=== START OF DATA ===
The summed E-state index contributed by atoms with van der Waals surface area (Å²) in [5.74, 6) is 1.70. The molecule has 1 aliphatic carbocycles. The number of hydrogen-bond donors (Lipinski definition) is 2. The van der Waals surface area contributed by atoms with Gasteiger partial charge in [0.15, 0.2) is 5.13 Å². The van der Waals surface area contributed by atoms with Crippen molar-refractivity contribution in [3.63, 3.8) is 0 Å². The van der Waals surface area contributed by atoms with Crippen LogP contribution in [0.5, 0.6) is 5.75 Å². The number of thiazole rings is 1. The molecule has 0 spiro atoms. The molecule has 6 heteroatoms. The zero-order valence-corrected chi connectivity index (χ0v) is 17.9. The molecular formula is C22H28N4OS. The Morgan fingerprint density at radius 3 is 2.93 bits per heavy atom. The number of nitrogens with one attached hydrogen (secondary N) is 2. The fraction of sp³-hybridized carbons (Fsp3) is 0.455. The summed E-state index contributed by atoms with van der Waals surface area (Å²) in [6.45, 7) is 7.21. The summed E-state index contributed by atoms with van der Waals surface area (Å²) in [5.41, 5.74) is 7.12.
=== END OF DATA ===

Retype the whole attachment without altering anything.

The summed E-state index contributed by atoms with van der Waals surface area (Å²) in [5.74, 6) is 1.70. The molecule has 1 aliphatic carbocycles. The number of hydrogen-bond donors (Lipinski definition) is 2. The van der Waals surface area contributed by atoms with Gasteiger partial charge in [0.15, 0.2) is 5.13 Å². The van der Waals surface area contributed by atoms with Crippen molar-refractivity contribution in [3.63, 3.8) is 0 Å². The van der Waals surface area contributed by atoms with Crippen LogP contribution in [0.5, 0.6) is 5.75 Å². The number of thiazole rings is 1. The molecule has 0 spiro atoms. The molecule has 6 heteroatoms. The zero-order valence-corrected chi connectivity index (χ0v) is 17.9. The molecular formula is C22H28N4OS. The Morgan fingerprint density at radius 3 is 2.93 bits per heavy atom. The number of nitrogens with one attached hydrogen (secondary N) is 2. The fraction of sp³-hybridized carbons (Fsp3) is 0.455. The summed E-state index contributed by atoms with van der Waals surface area (Å²) in [6.45, 7) is 7.21. The summed E-state index contributed by atoms with van der Waals surface area (Å²) in [5.41, 5.74) is 7.12.